University of Arkansas study
In a similar study it was found that adding eggs to the diets of 6 to 8-year old children in undernourished areas in rural Uganda increased their height and weight.
When it comes to having a positive effect on physical growth, two eggs are better than one, and one egg is better than having no source of protein and nutrients critical to growth and development, according to this pilot study conducted by University of Arkansas System Division of Agriculture researchers. The study focused on three schools in the rural Kitgum district of northern Uganda.
“Countries in subsaharan Africa have a high prevalence of children that are underweight with significant stunting of growth,” said Jamie Baum, one of the authors, adding that micronutrients are critical to physical and cognitive development.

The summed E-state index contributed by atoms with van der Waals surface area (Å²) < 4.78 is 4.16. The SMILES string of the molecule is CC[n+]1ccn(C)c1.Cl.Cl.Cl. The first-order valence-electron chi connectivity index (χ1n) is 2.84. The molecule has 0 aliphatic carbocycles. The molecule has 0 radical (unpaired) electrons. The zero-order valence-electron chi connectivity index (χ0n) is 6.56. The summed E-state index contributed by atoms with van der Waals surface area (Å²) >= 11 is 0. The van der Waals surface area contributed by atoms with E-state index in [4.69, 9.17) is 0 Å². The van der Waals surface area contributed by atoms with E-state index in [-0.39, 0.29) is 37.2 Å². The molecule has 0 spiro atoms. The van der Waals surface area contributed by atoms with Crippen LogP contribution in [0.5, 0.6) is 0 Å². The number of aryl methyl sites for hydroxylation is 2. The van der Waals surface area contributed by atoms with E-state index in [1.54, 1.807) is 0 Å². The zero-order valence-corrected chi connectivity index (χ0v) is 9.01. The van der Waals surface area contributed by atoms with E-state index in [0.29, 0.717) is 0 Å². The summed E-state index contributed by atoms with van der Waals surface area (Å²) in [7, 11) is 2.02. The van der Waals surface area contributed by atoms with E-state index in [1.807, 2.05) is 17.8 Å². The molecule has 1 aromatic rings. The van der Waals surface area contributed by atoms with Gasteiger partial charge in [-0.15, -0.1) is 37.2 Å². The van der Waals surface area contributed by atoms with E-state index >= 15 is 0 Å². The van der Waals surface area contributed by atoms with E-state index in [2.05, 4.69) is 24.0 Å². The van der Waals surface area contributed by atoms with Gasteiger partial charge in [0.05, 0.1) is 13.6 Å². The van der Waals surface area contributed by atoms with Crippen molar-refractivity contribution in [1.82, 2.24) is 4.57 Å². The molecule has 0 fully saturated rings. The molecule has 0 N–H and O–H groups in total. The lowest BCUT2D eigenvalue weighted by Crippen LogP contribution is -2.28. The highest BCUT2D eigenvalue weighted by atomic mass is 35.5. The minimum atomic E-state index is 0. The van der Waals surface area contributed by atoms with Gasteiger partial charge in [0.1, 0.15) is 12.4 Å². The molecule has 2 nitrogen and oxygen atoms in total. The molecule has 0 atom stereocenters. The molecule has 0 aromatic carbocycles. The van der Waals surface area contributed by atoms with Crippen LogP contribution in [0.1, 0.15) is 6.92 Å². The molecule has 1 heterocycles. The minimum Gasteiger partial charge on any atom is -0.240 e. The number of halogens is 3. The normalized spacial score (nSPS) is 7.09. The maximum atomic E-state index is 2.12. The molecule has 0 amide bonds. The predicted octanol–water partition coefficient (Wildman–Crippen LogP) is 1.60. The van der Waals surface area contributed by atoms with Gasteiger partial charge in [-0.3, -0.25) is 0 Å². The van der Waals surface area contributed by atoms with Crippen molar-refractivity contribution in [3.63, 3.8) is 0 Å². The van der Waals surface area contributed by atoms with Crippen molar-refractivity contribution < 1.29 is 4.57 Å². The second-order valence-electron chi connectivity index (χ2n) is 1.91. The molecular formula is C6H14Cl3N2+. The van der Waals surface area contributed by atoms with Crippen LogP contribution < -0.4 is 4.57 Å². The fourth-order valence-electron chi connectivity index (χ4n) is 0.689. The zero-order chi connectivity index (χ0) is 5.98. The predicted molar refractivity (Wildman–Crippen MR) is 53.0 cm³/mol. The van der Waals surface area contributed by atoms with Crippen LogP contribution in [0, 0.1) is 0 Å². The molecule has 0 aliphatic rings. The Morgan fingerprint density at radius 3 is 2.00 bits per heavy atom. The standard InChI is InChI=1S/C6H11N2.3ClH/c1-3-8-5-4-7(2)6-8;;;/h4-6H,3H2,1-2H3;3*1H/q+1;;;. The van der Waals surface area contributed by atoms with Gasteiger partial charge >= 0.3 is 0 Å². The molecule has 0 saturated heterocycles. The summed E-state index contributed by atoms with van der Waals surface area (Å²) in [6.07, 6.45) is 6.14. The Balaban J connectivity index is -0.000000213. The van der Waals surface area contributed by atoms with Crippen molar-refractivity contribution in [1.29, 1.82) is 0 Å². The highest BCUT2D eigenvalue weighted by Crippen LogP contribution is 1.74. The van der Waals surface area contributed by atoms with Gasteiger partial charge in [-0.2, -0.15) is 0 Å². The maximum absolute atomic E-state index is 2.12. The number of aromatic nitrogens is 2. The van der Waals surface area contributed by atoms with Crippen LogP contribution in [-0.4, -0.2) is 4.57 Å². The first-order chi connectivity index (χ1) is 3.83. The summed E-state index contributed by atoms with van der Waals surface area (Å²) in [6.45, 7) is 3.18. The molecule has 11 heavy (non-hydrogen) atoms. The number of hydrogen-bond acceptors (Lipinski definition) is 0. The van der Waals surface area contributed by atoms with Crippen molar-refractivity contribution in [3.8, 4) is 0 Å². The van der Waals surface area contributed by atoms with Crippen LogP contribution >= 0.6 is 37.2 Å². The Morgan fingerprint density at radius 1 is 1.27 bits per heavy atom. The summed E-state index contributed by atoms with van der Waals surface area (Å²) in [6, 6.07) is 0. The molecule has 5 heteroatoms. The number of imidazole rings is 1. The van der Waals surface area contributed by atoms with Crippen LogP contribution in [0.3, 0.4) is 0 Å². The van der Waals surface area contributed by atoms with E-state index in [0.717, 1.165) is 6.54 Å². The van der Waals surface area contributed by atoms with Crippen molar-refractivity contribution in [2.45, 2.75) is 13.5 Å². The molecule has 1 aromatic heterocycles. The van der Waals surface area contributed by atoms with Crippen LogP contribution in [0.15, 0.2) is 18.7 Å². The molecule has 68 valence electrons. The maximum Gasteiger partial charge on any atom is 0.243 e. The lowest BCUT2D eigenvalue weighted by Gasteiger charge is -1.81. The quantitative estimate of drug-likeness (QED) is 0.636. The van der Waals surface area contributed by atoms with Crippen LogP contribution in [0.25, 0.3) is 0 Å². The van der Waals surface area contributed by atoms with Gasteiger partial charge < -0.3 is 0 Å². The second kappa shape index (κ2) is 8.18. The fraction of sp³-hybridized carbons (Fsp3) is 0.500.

“Eggs are an inexpensive source of 13 essential micronutrients and a good source of high-quality protein, which makes them an ideal candidate for implementation into a school feeding program,” researchers said.
The school children, between ages 6 and 8, were provided with hard-boiled eggs five days a week and their growth was tracked by measuring height, weight, midupper arm circumference and tricep skinfold thickness. The study found that all children grew in both height and weight, but children who had two eggs a day had significantly higher growth at the end of six months than those who had one egg and the group who received no eggs showed the least growth.
The team could demonstrate that eggs, given as a supplement to their diet five days a week, improved the parameters of growth in school-aged children participating in school feeding programs in rural Uganda.¡